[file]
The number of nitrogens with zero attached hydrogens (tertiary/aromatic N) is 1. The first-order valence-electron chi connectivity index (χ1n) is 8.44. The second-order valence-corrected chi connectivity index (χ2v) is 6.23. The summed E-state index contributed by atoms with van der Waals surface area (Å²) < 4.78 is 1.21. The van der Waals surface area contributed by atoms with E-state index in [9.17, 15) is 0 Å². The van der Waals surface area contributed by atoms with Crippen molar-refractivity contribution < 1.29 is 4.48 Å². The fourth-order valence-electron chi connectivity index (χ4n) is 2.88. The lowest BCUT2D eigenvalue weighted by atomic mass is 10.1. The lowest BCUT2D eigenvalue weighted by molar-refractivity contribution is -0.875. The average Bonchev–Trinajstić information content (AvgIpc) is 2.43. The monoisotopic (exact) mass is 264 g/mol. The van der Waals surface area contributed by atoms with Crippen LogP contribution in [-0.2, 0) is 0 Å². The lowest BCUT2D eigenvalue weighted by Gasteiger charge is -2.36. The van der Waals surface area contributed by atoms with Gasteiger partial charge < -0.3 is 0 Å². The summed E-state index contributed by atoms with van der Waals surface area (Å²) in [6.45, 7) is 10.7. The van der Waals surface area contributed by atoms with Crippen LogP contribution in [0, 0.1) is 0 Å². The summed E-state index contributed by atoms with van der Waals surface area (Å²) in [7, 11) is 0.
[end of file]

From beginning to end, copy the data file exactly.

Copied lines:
The number of nitrogens with zero attached hydrogens (tertiary/aromatic N) is 1. The first-order valence-electron chi connectivity index (χ1n) is 8.44. The second-order valence-corrected chi connectivity index (χ2v) is 6.23. The summed E-state index contributed by atoms with van der Waals surface area (Å²) < 4.78 is 1.21. The van der Waals surface area contributed by atoms with E-state index in [9.17, 15) is 0 Å². The van der Waals surface area contributed by atoms with Crippen molar-refractivity contribution < 1.29 is 4.48 Å². The fourth-order valence-electron chi connectivity index (χ4n) is 2.88. The lowest BCUT2D eigenvalue weighted by atomic mass is 10.1. The lowest BCUT2D eigenvalue weighted by molar-refractivity contribution is -0.875. The average Bonchev–Trinajstić information content (AvgIpc) is 2.43. The monoisotopic (exact) mass is 264 g/mol. The van der Waals surface area contributed by atoms with Crippen LogP contribution in [-0.2, 0) is 0 Å². The lowest BCUT2D eigenvalue weighted by Gasteiger charge is -2.36. The van der Waals surface area contributed by atoms with Gasteiger partial charge < -0.3 is 0 Å². The summed E-state index contributed by atoms with van der Waals surface area (Å²) in [6.45, 7) is 10.7. The van der Waals surface area contributed by atoms with Crippen LogP contribution in [0, 0.1) is 0 Å². The summed E-state index contributed by atoms with van der Waals surface area (Å²) in [7, 11) is 0.